Banned pesticides found
Authorities have uncovered a total of 80 tonnes of banned or substandard pesticides smuggled from China on sale around Taiwan, the Council of Agriculture said yesterday. The pesticides, which were being sold at 20 pesticide shops nationwide, include long-banned fentin acetate, a lethal weapon against crop-depleting apple snails, as well as 10 other categories of counterfeit pesticides such as cyromazine, acetamiprid and bismerthiazol, officials from the council’s Bureau of Animal and Plant Health Inspection and Quarantine said.
New envoys appointed
The Ministry of Foreign Affairs on Thursday announced the appointment of several new ambassadors to the nation’s diplomatic allies in the South Pacific, as well as representatives to two European countries. Benjamin Ho (何登煌), now deputy head of Taiwan’s representative office in Singapore, will become an ambassador to Kiribati, while Jason Wan (萬家興), currently serving in Canada, will be reassigned to lead the embassy in the Pacific island nation of Nauru. T.S. Cheng (鄭天授) and Abraham Chu (朱文祥) will head the nation’s representative offices in Finland and Sweden, the ministry said. Foreign Minister Francisco Ou (歐鴻鍊) expressed hope that, following President Ma Ying-jeou’s (馬英九) call to prioritize economic issues in diplomacy, the two new delegates to the Scandinavian countries could help Taiwanese companies seek business opportunities there.
Airport system crashes again
The immigration computer system at Taiwan Taoyuan International Airport experienced another breakdown yesterday morning, lasting 20 minutes. Added to the two more serious breakdowns suffered last month, yesterday’s incident marked the third system breakdown this year. National Immigration Agency Deputy Director-General Huang Pi-hsia (黃碧霞) said that yesterday’s incident happened because of a system database capacity shortage when the agency was converting files in the database. No flight delays were caused as a result of the incident and no one banned from leaving or entering the country passed immigration during the 20-minute stoppage.
SPEEDING ELETRIC VEHICLES: Available without license requirements, the low-cost vehicles, especially if illicitly modified, can often reach a dangerous speed The government should crack down on illegal electric bicycles and scooters, the non-profit Consumers’ Foundation said on Friday, citing research on the potentially dangerous speed of the vehicles. Electric bicycles and lightweight electric scooters have gained popularity as they do not require registration and riders do not need licenses, the foundation said, adding that as many as 40 percent of them can reach speeds exceeding the legal limit of 25kph for non-licensed two-wheelers. Some consumers also purchased legal electric vehicles and modified them to reach higher speeds, it said. “If the government does not step up efforts to confiscate these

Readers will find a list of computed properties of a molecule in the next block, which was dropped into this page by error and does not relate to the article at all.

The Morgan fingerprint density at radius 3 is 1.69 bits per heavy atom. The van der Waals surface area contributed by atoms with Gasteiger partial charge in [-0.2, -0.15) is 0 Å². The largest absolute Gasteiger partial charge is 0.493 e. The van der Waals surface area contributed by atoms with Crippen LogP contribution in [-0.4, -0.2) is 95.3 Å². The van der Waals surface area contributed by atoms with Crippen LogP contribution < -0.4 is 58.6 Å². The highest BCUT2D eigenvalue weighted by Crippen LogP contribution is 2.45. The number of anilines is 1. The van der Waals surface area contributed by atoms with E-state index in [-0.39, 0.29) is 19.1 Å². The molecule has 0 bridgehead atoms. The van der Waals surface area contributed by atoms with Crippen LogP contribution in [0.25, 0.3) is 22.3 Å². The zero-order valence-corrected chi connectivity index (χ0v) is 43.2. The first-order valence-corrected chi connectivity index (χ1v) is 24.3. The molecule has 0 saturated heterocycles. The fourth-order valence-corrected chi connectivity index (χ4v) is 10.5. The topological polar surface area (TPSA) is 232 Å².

‘RELIABLE PARTNER’: US Secretary of Health and Human Services Alex Azar praised the ‘Taiwan model,’ saying that the nation brought its spirit to its COVID-19 response The first memorandum of understanding (MOU) on health cooperation between the Ministry of Health and Welfare and the US Department of Health and Human Services was yesterday signed at the Centers for Disease Control in Taipei. The memorandum was signed between the American Institute in Taiwan (AIT) and the Taipei Economic and Cultural Representative Office in the US, by AIT Director Brent Christensen and Taiwan Council for US Affairs Chairperson Jen-ni Yang (楊珍妮). US Secretary of Health and Human Services Alex Azar and Minister of Health and Welfare Chen Shih-chung (陳時中) witnessed the signing of the memorandum, designed to enhance the nations’
Minister of Foreign Affairs Joseph Wu (吳釗燮) yesterday tweeted a welcome to Somaliland’s first representative to Taiwan, Mohamed Omar Hagi Mohamoud, who arrived on Friday. Mohamoud had “braved Chinese pressure” to take up his new post, Wu wrote. “The fact ‘sovereignty & friendship aren’t for sale’ deserves international recognition,” referring to a Somaliland media report earlier this month that Somaliland President Muse Bihi Abdi had rejected an offer by the Chinese government in exchange for ending its rapprochement with Taiwan. Wu also thanked the US National Security Council (NSC) for praising Taiwan-Somaliland ties. A council tweet on July 10 praised Taiwan
The Taipei City Government yesterday said that construction on the long-suspended Taipei Dome can resume immediately, after it approved a request by the project’s main contractor, Farglory Group. In a statement, the Taipei Construction Management Office said that after it on July 16 issued a new building permit, Farglory submitted revised design plans and an application to resume construction, which the office approved on Friday. Construction had been suspended on the dome, near the Sun Yat-sen Memorial Hall in Xinyi District (信義), for more than five years due to disagreements between the city and the company over the safety of some of